At the end of March 2011, a former general, Thein Sein, was sworn in as Myanmar’s first non-interim civilian president in almost 50 years. The right to unionize was legalized in principle and opposition political parties were allowed to compete in elections. Currency reform was introduced and the parliament passed a remarkably liberal direct foreign investment law. Ms. Aung San Suu Kyi declared that the country was “on the verge of a breakthrough to democracy.”
The question on most Burmese minds now is whether these democratic reforms are real and irreversible. There are encouraging signs as the governing party broke ranks recently and joined with the opposition to impeach the justices of the Constitutional Court, a united front of all the civilian parties. It was a stunning loss for the military. Aung San Suu Kyi secretly rushed to see President Thein to assure him this was not the first step in a revolt whose next act would be to impeach him.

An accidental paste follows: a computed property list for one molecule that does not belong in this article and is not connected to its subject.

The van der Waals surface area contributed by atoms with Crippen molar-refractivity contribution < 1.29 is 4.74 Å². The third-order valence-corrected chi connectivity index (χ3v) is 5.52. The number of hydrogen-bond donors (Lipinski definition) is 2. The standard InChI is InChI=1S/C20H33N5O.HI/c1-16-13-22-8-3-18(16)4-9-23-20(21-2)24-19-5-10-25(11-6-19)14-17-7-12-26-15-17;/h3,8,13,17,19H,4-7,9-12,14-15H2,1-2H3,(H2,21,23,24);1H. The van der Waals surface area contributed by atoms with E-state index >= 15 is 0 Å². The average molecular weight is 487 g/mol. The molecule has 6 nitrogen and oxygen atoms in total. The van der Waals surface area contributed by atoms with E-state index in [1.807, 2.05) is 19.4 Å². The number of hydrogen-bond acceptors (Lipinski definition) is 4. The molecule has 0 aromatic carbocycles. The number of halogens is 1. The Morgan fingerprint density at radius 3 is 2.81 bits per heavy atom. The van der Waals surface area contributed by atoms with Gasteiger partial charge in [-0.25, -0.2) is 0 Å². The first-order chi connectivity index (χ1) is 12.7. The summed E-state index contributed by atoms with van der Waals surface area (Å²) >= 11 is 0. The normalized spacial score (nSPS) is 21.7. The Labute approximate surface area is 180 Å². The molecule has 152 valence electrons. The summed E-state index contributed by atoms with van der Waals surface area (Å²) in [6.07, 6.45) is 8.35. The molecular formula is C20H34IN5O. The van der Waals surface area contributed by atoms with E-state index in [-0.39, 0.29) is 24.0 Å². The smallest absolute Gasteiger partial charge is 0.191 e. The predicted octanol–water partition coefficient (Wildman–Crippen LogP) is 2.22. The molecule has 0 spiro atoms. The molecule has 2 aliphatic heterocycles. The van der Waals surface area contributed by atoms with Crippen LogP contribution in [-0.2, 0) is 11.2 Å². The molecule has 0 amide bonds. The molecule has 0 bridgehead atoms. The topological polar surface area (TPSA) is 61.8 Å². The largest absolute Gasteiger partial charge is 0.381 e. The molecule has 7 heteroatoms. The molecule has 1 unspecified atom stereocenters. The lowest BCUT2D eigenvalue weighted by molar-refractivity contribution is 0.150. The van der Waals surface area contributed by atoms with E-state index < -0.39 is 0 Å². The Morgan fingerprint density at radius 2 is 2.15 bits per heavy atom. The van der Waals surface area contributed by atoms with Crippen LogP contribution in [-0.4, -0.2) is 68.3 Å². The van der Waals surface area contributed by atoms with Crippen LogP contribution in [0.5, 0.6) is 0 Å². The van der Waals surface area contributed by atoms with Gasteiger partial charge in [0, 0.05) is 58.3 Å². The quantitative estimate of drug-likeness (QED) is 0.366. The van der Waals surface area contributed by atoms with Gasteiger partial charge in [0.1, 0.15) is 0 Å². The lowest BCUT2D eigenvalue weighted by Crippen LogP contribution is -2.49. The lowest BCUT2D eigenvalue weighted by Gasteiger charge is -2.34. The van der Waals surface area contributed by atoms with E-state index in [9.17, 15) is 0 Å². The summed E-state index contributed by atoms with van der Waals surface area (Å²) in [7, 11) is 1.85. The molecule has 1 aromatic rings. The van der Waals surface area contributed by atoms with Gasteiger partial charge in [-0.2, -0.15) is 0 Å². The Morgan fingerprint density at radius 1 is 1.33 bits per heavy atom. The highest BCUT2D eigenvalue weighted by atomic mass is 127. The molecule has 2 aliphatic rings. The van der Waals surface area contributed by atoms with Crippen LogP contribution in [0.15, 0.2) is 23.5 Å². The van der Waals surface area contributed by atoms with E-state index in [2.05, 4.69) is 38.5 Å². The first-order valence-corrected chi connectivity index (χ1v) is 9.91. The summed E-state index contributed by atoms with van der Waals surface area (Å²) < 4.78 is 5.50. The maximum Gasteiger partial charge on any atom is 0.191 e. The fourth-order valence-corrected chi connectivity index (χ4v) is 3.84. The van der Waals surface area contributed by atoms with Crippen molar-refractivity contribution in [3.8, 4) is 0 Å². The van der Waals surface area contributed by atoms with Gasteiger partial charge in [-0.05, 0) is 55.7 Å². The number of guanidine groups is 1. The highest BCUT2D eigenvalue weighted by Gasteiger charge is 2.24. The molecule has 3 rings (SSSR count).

A litmus test of democratic reforms will be the regime’s commitment to a free and open media. For decades, information from inside Myanmar came from journalists operating underground who smuggled their tapes and stories to the international media. Most people inside Myanmar lived in total information darkness. Then in August, the government stunned journalists with an announcement that it was putting an end to press censorship. Cautiously at first, journalists began to test the limits of official tolerance, but are apparently finding no resistance. The information ministry even asked a newly formed independent press council to draft the country’s new media law.
I asked Ahr Mahn, the 30-year-old executive editor of 7 Day News, the largest independent news weekly in the country, what the new limits were. “There are no red lines,” he said.